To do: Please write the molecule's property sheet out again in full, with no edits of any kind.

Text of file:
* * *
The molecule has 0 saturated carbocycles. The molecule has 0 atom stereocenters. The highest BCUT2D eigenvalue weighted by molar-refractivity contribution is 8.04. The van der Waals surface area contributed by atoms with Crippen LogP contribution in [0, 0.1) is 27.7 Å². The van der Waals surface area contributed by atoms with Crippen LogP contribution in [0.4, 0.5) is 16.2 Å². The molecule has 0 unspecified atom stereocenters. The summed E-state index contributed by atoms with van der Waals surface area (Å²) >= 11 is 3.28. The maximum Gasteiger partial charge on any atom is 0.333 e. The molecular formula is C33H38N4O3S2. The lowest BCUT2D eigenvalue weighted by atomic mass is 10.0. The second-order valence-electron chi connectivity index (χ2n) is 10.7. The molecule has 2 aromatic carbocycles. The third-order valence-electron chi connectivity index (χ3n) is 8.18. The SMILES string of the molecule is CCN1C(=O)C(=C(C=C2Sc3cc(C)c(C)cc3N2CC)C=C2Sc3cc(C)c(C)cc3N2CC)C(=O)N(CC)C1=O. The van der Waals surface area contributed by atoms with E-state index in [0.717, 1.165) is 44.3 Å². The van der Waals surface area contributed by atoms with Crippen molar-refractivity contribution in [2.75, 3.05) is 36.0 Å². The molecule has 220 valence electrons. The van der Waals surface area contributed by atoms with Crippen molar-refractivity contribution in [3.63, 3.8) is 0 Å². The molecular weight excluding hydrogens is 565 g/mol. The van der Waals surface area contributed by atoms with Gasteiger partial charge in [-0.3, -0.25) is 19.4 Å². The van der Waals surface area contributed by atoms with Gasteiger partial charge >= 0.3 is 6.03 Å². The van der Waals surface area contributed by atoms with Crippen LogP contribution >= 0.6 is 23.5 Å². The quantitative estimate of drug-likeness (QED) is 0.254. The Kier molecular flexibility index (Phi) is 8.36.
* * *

The molecule has 0 saturated carbocycles. The molecule has 0 atom stereocenters. The highest BCUT2D eigenvalue weighted by molar-refractivity contribution is 8.04. The van der Waals surface area contributed by atoms with Crippen LogP contribution in [0, 0.1) is 27.7 Å². The van der Waals surface area contributed by atoms with Crippen LogP contribution in [0.4, 0.5) is 16.2 Å². The molecule has 0 unspecified atom stereocenters. The summed E-state index contributed by atoms with van der Waals surface area (Å²) >= 11 is 3.28. The maximum Gasteiger partial charge on any atom is 0.333 e. The molecular formula is C33H38N4O3S2. The lowest BCUT2D eigenvalue weighted by atomic mass is 10.0. The second-order valence-electron chi connectivity index (χ2n) is 10.7. The molecule has 2 aromatic carbocycles. The third-order valence-electron chi connectivity index (χ3n) is 8.18. The SMILES string of the molecule is CCN1C(=O)C(=C(C=C2Sc3cc(C)c(C)cc3N2CC)C=C2Sc3cc(C)c(C)cc3N2CC)C(=O)N(CC)C1=O. The van der Waals surface area contributed by atoms with E-state index in [0.717, 1.165) is 44.3 Å². The van der Waals surface area contributed by atoms with Crippen molar-refractivity contribution in [2.75, 3.05) is 36.0 Å². The molecule has 220 valence electrons. The van der Waals surface area contributed by atoms with Crippen molar-refractivity contribution in [3.63, 3.8) is 0 Å². The molecular weight excluding hydrogens is 565 g/mol. The van der Waals surface area contributed by atoms with Gasteiger partial charge in [-0.3, -0.25) is 19.4 Å². The van der Waals surface area contributed by atoms with Gasteiger partial charge >= 0.3 is 6.03 Å². The van der Waals surface area contributed by atoms with Crippen LogP contribution >= 0.6 is 23.5 Å². The quantitative estimate of drug-likeness (QED) is 0.254. The Kier molecular flexibility index (Phi) is 8.36.